Rabbi Shaul Magid

 

Shaul Magid became rabbi of the Fire Island Synagogue in 1997. His rabbinical ordination is from Rabbis Chaim Brovinder, Yaakov Warhaftig, and Zalman Nehemia Goldberg, all of Jerusalem. He studied in various yeshivot in Jerusalem from 1980-1986, was a student at the Hebrew University from1984-1988 and was a student at the (Conservative) Seminary for Judaic Studies from 1986-1988. He received his PhD in Jewish Thought from Brandeis University in 1994. His previous rabbinical posts include the egalitarian minyan at Harvard Hillel, the Tremont Street Synagogue in Cambridge (part-time) and Kehillat Israel in Brookline Massachusetts (assistant rabbi, part-time). His academic posts include the Anna Smith Fine Chair in Jewish Studies, Rice University (1994-1996), the Elaine Ravitch Chair in Jewish Studies at the Jewish Theological Seminary (1996-2003) where he was also the chair of the Department of Jewish Philosophy from 1999-2003, and he is presently the Jay and Jeannie Schottenstein Chair in Modern Judaism at Indiana University in Bloomington, IN.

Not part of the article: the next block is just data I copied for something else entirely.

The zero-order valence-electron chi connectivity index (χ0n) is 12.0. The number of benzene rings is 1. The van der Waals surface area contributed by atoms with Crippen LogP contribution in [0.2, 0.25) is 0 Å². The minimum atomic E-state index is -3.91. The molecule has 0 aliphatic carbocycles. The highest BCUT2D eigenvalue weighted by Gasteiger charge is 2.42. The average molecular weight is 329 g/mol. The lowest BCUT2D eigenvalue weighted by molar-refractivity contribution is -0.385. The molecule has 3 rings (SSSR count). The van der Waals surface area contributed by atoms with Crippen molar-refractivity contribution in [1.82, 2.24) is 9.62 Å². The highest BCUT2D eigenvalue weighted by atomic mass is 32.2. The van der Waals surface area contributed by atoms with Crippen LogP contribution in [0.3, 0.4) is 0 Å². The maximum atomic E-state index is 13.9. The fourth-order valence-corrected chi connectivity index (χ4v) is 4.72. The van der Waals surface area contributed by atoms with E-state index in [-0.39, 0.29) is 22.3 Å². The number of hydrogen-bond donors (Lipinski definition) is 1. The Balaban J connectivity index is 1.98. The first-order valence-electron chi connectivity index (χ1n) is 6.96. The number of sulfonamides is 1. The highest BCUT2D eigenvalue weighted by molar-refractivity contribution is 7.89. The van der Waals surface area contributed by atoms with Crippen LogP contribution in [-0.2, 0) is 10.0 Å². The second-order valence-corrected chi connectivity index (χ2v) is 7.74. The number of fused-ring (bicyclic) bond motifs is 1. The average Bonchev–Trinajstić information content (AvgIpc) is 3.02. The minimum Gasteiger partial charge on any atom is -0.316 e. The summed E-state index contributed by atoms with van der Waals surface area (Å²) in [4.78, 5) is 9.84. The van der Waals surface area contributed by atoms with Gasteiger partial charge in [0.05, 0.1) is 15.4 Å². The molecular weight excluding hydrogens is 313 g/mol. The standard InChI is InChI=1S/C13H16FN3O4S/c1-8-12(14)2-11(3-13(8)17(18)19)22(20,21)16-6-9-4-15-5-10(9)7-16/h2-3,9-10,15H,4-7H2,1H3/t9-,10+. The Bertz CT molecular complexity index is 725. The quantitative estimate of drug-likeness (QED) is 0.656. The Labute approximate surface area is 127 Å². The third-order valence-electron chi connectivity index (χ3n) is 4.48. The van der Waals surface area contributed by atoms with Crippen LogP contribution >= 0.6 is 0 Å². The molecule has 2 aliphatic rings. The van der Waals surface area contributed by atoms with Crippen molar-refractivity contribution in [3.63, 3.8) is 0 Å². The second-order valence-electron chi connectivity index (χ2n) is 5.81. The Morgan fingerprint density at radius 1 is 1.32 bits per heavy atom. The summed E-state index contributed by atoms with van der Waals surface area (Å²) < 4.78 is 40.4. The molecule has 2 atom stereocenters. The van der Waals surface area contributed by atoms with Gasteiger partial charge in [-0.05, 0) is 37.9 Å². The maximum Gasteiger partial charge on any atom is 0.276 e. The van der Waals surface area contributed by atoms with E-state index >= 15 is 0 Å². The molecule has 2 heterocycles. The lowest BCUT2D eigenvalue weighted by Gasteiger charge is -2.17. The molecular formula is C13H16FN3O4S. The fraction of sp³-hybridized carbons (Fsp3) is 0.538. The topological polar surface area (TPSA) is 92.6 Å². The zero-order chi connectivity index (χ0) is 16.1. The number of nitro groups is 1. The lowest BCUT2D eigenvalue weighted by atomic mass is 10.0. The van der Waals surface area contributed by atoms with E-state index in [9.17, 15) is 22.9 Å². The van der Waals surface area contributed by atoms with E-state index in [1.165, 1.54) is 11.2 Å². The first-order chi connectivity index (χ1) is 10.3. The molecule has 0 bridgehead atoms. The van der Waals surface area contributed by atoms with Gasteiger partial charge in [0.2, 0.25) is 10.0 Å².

His academic teaching focuses on Kabbala, Hasidism and medieval and modern Jewish philosophy. Areas of interest and research include 16th century Kabbala, Hasidism, medieval pietism, gender and religion, Jewish ethics, and contemporary conceptions of Jewish religiosity, renewal, and fundamentalism. He is the editor of God's Voice from the Void: Old and New Essays on Rabbi Nahman of Bratslav (Suny Press, 2001), co-editor of Beginning Again: Toward a Hermeneutic of Jewish Texts (Seven Bridges Press, 2002) and author of Hasidism on the Margin: Reconciliation, Antinomianism, and Messianism in Izbica and Radzin Hasidism (University of Wisconsin Press, 2003). His new book From Theosophy to Midrash: Myth, History and the Interpretation of Scripture (Indiana University Press) is due out in the spring of 2008. He is the co-editor of the on-line Journal of Textual Reasoning and a contributor to Tikkun and Zeek Magazine. His new book tentatively entitled Becoming an American Religion: Judaism on the Cusp of Post-Ethnic America (Indiana University Press) deals with questions of intermarriage, conversion, and global spirituality in contemporary American Judaism. He is an active member of the Israeli peace movement and co-founder of the Middle East Conflict and Reform Group at Indiana University devoted to Jewish and Muslim dialogue and reconciliation. He is also a founding member of Jews against the War (www.jewsagainstthewar.org). Rabbi Magid has three grown children, Yehuda, Miriam, and Chisda. He lives in Bloomington, Indiana with his daughter Kinneret.